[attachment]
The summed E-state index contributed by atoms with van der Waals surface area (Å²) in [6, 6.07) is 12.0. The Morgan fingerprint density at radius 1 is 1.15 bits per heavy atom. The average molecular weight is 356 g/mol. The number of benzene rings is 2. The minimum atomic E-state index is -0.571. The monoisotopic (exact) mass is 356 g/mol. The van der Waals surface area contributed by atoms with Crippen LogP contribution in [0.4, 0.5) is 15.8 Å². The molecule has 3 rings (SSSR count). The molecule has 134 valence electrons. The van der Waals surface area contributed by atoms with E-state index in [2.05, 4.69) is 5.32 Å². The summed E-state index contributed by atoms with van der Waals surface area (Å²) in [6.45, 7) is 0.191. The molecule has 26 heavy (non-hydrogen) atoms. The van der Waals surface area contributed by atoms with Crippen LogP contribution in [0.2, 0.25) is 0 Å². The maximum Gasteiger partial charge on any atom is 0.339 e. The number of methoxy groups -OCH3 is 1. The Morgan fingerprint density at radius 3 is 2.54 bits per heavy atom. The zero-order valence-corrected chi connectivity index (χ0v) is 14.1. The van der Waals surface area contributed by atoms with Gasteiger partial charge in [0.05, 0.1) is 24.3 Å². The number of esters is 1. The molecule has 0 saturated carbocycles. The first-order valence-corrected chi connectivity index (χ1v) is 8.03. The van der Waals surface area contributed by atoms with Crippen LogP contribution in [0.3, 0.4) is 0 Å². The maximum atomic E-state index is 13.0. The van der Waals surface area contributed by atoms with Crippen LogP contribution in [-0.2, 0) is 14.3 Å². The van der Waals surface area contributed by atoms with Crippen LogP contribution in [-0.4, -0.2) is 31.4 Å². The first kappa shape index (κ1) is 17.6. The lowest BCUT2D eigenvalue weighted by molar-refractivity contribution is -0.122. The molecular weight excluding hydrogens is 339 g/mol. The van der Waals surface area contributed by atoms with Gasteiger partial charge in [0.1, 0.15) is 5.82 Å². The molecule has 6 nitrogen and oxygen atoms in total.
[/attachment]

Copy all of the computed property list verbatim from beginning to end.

The summed E-state index contributed by atoms with van der Waals surface area (Å²) in [6, 6.07) is 12.0. The Morgan fingerprint density at radius 1 is 1.15 bits per heavy atom. The average molecular weight is 356 g/mol. The number of benzene rings is 2. The minimum atomic E-state index is -0.571. The monoisotopic (exact) mass is 356 g/mol. The van der Waals surface area contributed by atoms with Crippen LogP contribution in [0.4, 0.5) is 15.8 Å². The molecule has 3 rings (SSSR count). The molecule has 134 valence electrons. The van der Waals surface area contributed by atoms with E-state index in [2.05, 4.69) is 5.32 Å². The summed E-state index contributed by atoms with van der Waals surface area (Å²) in [6.45, 7) is 0.191. The molecule has 26 heavy (non-hydrogen) atoms. The van der Waals surface area contributed by atoms with Crippen LogP contribution in [0.2, 0.25) is 0 Å². The maximum Gasteiger partial charge on any atom is 0.339 e. The number of methoxy groups -OCH3 is 1. The Morgan fingerprint density at radius 3 is 2.54 bits per heavy atom. The zero-order valence-corrected chi connectivity index (χ0v) is 14.1. The van der Waals surface area contributed by atoms with Gasteiger partial charge in [0.05, 0.1) is 24.3 Å². The number of esters is 1. The molecule has 0 saturated carbocycles. The first-order valence-corrected chi connectivity index (χ1v) is 8.03. The van der Waals surface area contributed by atoms with Crippen LogP contribution in [0.3, 0.4) is 0 Å². The maximum atomic E-state index is 13.0. The van der Waals surface area contributed by atoms with Crippen LogP contribution in [-0.2, 0) is 14.3 Å². The van der Waals surface area contributed by atoms with Crippen LogP contribution in [-0.4, -0.2) is 31.4 Å². The first kappa shape index (κ1) is 17.6. The lowest BCUT2D eigenvalue weighted by molar-refractivity contribution is -0.122. The molecular weight excluding hydrogens is 339 g/mol. The van der Waals surface area contributed by atoms with Gasteiger partial charge in [0.1, 0.15) is 5.82 Å². The molecule has 6 nitrogen and oxygen atoms in total.